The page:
For 50 men randomized to the placebo arm of the Prostate Cancer Prevention Trial (PCPT) [4] and who were not diagnosed with prostate cancer, we selected serum samples collected at years 2, 4, and 6. At enrollment into the PCPT the men were ≥ 55 years old and had a normal digital-rectal examination and a serum prostate specific antigen concentration ≤ 3.0 ng/mL. Time of day and date were recorded for each blood collection. Height was measured at baseline and weight was measured at each annual visit; from these, body mass index (BMI; weight in kilograms divided by the square of height in meters) was calculated. Current cigarette smoking status was collected at randomization. This study was approved by the Institutional Review Board at the Johns Hopkins Bloomberg School of Public Health.

hsCRP was measured using an automated latex-enhanced immunoturbidometric assay performed on a Behring BN II nephelometer (Dade Behring, Deerfield, IL). The three samples for each man were assayed adjacently, but in random order. The laboratory was blinded to quality control samples that we embedded; the coefficients of variation (CV%s) were 0.54% and 0.52% for six replicates each from two pools of serum. The laboratory also included quality control samples with known concentrations of 1.24 mg/L (reflecting a typical concentration) and 6.89 mg/L (reflecting an elevated concentration); the CV%s for these samples were 0.60% and 1.20%, respectively. The lower limit of detection was 0.03 mg/L; all of the samples had concentrations above the limit of detection.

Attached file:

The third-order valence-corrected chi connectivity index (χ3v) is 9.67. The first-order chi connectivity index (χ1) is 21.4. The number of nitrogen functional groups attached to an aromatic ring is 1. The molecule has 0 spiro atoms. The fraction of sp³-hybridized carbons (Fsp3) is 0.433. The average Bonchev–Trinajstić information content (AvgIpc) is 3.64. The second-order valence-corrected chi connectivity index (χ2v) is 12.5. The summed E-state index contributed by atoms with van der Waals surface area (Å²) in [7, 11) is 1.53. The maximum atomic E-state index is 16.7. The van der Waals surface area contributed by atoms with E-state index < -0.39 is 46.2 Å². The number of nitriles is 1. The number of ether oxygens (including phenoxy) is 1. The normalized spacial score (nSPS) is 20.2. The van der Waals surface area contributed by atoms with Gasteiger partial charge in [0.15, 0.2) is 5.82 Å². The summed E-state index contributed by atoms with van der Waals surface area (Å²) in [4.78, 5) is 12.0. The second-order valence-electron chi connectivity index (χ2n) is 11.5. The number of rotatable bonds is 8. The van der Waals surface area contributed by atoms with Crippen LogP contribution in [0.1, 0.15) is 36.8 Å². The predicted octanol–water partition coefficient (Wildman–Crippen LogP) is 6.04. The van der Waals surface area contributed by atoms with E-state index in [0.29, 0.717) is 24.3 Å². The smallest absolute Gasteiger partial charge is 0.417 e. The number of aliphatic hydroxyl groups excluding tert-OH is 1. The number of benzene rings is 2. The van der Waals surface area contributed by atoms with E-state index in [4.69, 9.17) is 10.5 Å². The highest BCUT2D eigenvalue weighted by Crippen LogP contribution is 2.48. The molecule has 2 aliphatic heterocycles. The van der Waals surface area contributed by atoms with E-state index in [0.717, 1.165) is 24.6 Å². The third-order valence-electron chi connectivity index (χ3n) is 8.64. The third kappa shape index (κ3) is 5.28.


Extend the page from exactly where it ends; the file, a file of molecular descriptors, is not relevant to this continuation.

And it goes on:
We transformed hsCRP using the natural logarithm because the distribution was right skewed. We calculated the crude geometric mean hsCRP and 95% confidence interval (CI) by year of blood collection. We also calculated the geometric mean for each time point adjusted for age, BMI, cigarette smoking status, time of day and season of blood draw, and the residuals of blood storage time regressed on trial year (storage time and trial year were highly correlated), and centered at the mean values for the covariates across the years for comparability. We calculated Pearson correlation coefficients between the hsCRP concentrations for years 2 and 4, years 4 and 6, and years 2 and 6. We performed analysis of variance (random effects) to estimate the within- and between-individual variances, from which the intra-class correlation coefficient (ICC) was calculated as the between-individual variance divided the sum of the within- and between-individual variances. To minimize the influence of acute infections on the results, we repeated the analysis after excluding the one sample for which the concentration was ≥ 10 mg/L. Analyses were performed using SAS v. 9.1 (Cary, NC) and STATA v. 8.2 (College Station, TX). Statistical tests are two sided.

The observed relative risk (RR) estimated in a prospective study if a single measurement of hsCRP were used was calculated for a range of hypothetical true RRs as e(ln true RR*ICC), and the extent of the attenuation was calculated as [true RR - e(ln true RR*ICC)]/true RR [5, 6]. We used the ICC from this study and assumed that there were no other sources of error.

Results

The mean (standard deviation) age and BMI of the men at year 2 were 64.9 (6.6) years and 27.7 (5.2) kg/m2, respectively (Table 1). Only 10% of the men currently smoked at randomization. Taking into account repeated measures, BMI was positively associated with hsCRP (p=0.01). Age (continuous), cigarette smoking status at randomization, season of the year (winter versus other season) and time of day of blood draw (noon or later versus before noon), and the residuals of blood storage time regressed on trial year (continuous) were not statistically significantly associated with hsCRP. Crude, age-adjusted, and multivariable-adjusted hsCRP at years 2, 4, and 6 were similar (Table 2).